Physics looks for simplicity in the midst of every-increasing complexity. Social Science in contrast is preoccupied with rejecting simplicity and looking for complexity, perhaps to disguise its lack of useful theory.
"Another point to what is worth measuring precisely involves the contrast between the permanent properties of systems [cf. test items], and the measurement of variable qualities [cf. examinees]. Physicists are usually interested in accurate [i.e., very precise] measurement of quantities whose value does not change with time."
In Social Science, a high precision measure of examinee ability is demanded for high-stakes pass-fail decisions, though it is evident that the examinee will not remain at that ability for long, perhaps only instantaneously.
"There has over time been a systematic increase in the precision of the estimates and a systematic tendency to underestimate errors. Of course the situation has been much worse for some results that do not qualify as precision measurements."
Social Science relies heavily on reliability coefficients and standard-error-based effect-sizes,
yet it is doubtful if the underlying measures attain to the status of "precision measurements" as viewed by physicists. Consequently, Social Science findings are more insecure even than "Hubble constant" for the expansion of the Universe. In 1929, Edwin Hubble estimated this to be 500±60, but it is now 75±25. Social Science is just starting on the road to "constants" with the rule-of-thumb "one logit per grade-level".
"Perhaps the main lesson to be learned is that we should be somewhat skeptical of the precise values and their associated errors, but that we can rely on the prospect that future experiments, by physicists who are dedicated to pushing the envelope of what can be measured, will surely produce values of considerably greater precision."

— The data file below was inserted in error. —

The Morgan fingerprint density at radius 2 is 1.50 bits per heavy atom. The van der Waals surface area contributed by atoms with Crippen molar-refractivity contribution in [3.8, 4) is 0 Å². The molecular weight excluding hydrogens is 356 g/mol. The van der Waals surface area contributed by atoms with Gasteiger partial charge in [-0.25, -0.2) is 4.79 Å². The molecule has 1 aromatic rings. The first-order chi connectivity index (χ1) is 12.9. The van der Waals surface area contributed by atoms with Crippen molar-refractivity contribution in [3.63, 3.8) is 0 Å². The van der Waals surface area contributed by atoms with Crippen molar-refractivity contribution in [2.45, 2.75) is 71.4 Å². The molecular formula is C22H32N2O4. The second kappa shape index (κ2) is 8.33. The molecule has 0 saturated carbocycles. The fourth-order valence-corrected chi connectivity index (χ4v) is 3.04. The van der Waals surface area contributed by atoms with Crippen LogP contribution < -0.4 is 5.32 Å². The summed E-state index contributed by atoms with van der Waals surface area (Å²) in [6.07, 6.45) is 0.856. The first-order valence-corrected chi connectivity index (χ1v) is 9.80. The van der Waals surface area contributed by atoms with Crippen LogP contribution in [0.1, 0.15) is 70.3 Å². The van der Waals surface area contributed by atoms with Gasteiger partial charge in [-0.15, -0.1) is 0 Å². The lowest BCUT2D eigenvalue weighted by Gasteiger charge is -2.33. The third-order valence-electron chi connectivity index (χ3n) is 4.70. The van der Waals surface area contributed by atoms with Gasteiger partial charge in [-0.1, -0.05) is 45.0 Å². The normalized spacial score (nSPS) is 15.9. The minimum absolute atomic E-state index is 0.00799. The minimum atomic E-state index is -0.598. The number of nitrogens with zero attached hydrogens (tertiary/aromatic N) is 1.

Social Science! Here we are!
Feinberg, G. (1992) On knowing things better and better. In M.E. Zeller (Ed.) A Festschrift in honor of Vernon W. Hughes. Singapore: World Scientific.
Feinberg, G. The Rationale for Precision Measurements. Rasch Measurement Transactions, 2000, 14:3 p.764-5
|Rasch Measurement Transactions (free, online)||Rasch Measurement research papers (free, online)||Probabilistic Models for Some Intelligence and Attainment Tests, Georg Rasch||Applying the Rasch Model 3rd. Ed., Bond & Fox||Best Test Design, Wright & Stone|
|Rating Scale Analysis, Wright & Masters||Introduction to Rasch Measurement, E. Smith & R. Smith||Introduction to Many-Facet Rasch Measurement, Thomas Eckes||Invariant Measurement: Using Rasch Models in the Social, Behavioral, and Health Sciences, George Engelhard, Jr.||Statistical Analyses for Language Testers, Rita Green|
|Rasch Models: Foundations, Recent Developments, and Applications, Fischer & Molenaar||Journal of Applied Measurement||Rasch models for measurement, David Andrich||Constructing Measures, Mark Wilson||Rasch Analysis in the Human Sciences, Boone, Stave, Yale|